(import i.e. inbound containers), or empty containers from the terminal depot should be delivered to customers,

and loaded (export i.e. outbound containers), as well as empty containers should be picked up at a customers’

sites and hauled back to the terminal. Therefore, when truck tow combined chassis, matching possibilities

include all feasible combinations of 20ft, and 40ft containers that should be transported from/to terminal and

customers (Figure2). Obviously, as it can be seen from the Figure 2, there are several possible routes realization

concepts and it is worthwhile to choose those resulting with minimal length.

Milorad Vidović, Miloš Nikolić and Dražen Popović

26

Figure 2: Some of routing possibilities when drayage is realized by combined chassis

2.1 Multiple assignment formulation of the container drayage problem

Let

N,EG

be a graph, where N is the set of nodes

Ni

with containers move requests, and

NjijijiE ,,|),(

is the edge set. It is assumed that any node may simultaneously have both, containers

demand and supply move requests. Number of requests in all nodes

40402020

,,,

i

nnnn

iii

which correspond to

20ft containers demand (20-) and supply (20+), and 40ft containers demand (40-) and supply (40+) are known in

advance. All containers are available at the beginning of the planning horizon (usually one day), and all vehicles

start from the terminal. The assumption that node may simultaneously have demand and supply move requests,

gives opportunity of transforming graph into the another, in which each node

Ni

is replaced with

40402020

i

nnnnn

iiii

task nodes. In this way all task nodes of the transformed graph, whose indexes

are renumerated, have single move requests, either pickup or delivery (20ft, or 40ft containers).

The set of all task nodes with renumerated indexes, can be now partitioned into four subsets,

40402020

,, NandNNN

. Sets N

20-

, and N

40-

contain only delivery, while sets N

20+

, and N

40+

include only

pickup nodes with 20ft, and 40ft containers respectively. In this network, when using a combined chassis, there

are fifteen possible matchings of task nodes into merged routes, and four direct pickup or delivery routes:

Four nodes matchings:

Terminal → -20 → -20 → +20 → +20 →Terminal

Terminal → -20 → +20 → -20 → +20 →Terminal

Three nodes matchings:

Terminal → -20 → -20 → +20 →Terminal

Terminal → -20 → +20 → +20 →Terminal

Terminal → -20 → +20 → -20 →Terminal

Terminal → +20 → -20 → +20 →Terminal

Terminal → -20 → -20 → +40 →Terminal

Terminal → -40 → +20 → +20 →Terminal

Two nodes matchings:

Terminal → -40 → +40 →Terminal

Terminal → -20 → +40 →Terminal

Terminal → -40 → +20 →Terminal

Terminal → -20 → +20 →Terminal

Terminal → +20 → -20 →Terminal

Terminal → +20 → +20 →Terminal

Terminal → -20 → -20 →Terminal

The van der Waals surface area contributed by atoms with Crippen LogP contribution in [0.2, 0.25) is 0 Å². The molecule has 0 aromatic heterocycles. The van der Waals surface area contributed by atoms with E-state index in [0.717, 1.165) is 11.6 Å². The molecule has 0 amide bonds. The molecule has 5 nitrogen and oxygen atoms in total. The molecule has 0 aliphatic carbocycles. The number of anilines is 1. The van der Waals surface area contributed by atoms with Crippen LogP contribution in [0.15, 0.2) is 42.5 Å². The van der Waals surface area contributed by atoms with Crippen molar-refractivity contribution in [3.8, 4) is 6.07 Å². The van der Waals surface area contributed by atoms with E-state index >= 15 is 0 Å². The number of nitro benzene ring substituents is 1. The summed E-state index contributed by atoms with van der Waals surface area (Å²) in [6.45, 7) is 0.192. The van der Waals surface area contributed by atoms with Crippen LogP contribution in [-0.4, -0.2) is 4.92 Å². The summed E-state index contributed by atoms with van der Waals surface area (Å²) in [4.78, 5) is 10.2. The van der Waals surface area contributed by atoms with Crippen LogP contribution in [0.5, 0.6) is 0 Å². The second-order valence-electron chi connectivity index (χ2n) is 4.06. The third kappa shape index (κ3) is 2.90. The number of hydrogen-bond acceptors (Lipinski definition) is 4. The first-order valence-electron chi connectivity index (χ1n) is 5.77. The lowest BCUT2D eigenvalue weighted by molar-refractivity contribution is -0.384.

Direct pickup or delivery routes:

Terminal → +20 →Terminal

Terminal → -20 →Terminal

Terminal → +40 →Terminal

Terminal → -40 →Terminal

Int. Journal of Business Science and Applied Management / Business-and-Management.org

27

Then, the container drayage problem with time windows, when combined chassis is used, can be

formulated as the following problem of assigning (matching) nodes in the same route which forms backhaul

loop.

4040202020 2020 20

20 2020 2040 2020 4040 40

40 20 2020 20 4020 20 20

20 20 2020 20 2020 20 20

20 20 20 2020 20 20 20

min

Nt

tt

Nz

zz

Np

pp

Nw

wwwe

Nw Ne

wepq

Np Nq

pq

wp

Nw Np

wppw

Np Nw

pwtw

Nt Nw

twpz

Np Nz

pztz

Nt Nz

tz

twe

Nt Nw ewNe

twepqz

Np qpNq Nz

pqzpwq

Np Nw qpNq

pwq

wpe

Nw Np ewNe

wpepwe

Np Nw ewNe

pwepqw

Np qpNq Nw

pqw

pwqe

Np Nw qpNq ewNe

pwqepqwe

Np qpNq Nw ewNe

pqwe

cycycycycycy

cycycycycy

cycycy

cycycy

cycy

(1)

subject to

20

1

202020

4020 4020 2020 2020 20

20 2020 20 2020 20 20

Npyyyy

yyyyy

yyy

p

qpNq

pq

Nw

wp

Nw

pw

Nz

pz

qpNq Nz

pqz

Nw qpNq

pwq

Nw ewNe

wpe

Nw ewNe

pwe

qpNq Nw

pqw

Nw qpNq ewNe

pwqe

qpNq Nw ewNe

pqwe

(2)

20

1

2020

204040 2020 2020 20

20 2020 2020 20 2020 20 20

Nwyyy

yyyyy

yyyy

w

ewNe

we

Np

wp

Np

pw

Nt

tw

Nt ewNe

twe

Np qpNq

pwq

Np ewNe

wpe

Np ewNe

pwe

Np qpNq

pqw

Np qpNq ewNe

pwqe

Np qpNq ewNe

pqwe

(3)

40

1

204020 20

Nzyyyy

z

Np

pz

Nt

tz

Np qpNq

pqz

(4)

Error! Objects cannot be created from editing field codes. (5)

)1(

,,,)1(

)1(

2020

pqwewewewwe

pqweqwqwqqw

pqwepqpqppq

yMtsww

NNewqpyMtsww

yMtsww

(6)

40402020

,,)1(

)1(

NNNNwqpyMtsww

yMtsww

pqwqwqwqqw

pqwpqpqppq

(7)

40402020

,)1( NNNNqpyMtsww

pqpqpqppq

(8)

40402020

NNNNpbwa

ppp

(9)

otherwise

routesametheinmergedarelandkjinodesif

y

ijkl

,0

,,,1

(10)

otherwise

routesametheinmergedarekandjinodesif

y

ijk

,0

,,1

(11)

otherwise

routesametheinmergedarejandinodesif

y

ij

,0

,1

(12)

Milorad Vidović, Miloš Nikolić and Dražen Popović

28

otherwise

routedirecttheinservedisinodeif

y

i

,0

,1

(13)

Where

p,q,w,e indexes of customer nodes with 20ft containers supply or demand (p,q

N

20-

, w,e

N

20+

)

z,t indexes of customer nodes with 40ft containers supply or demand (tN40-, zN40+)

i,j,k,l indexes of any arbitrary customer nodes

N

20-

set of 20ft containers delivery nodes

N

20+

set of 20ft containers pickup nodes

N

40-

set of 40ft containers delivery nodes

N

40+

set of 40ft containers pickup nodes

w

p

,w

q

,w

w

,w

e

continuous variable indicating the time at which vehicle starts servicing node p,q,w,e

respectively

a

p

,b

p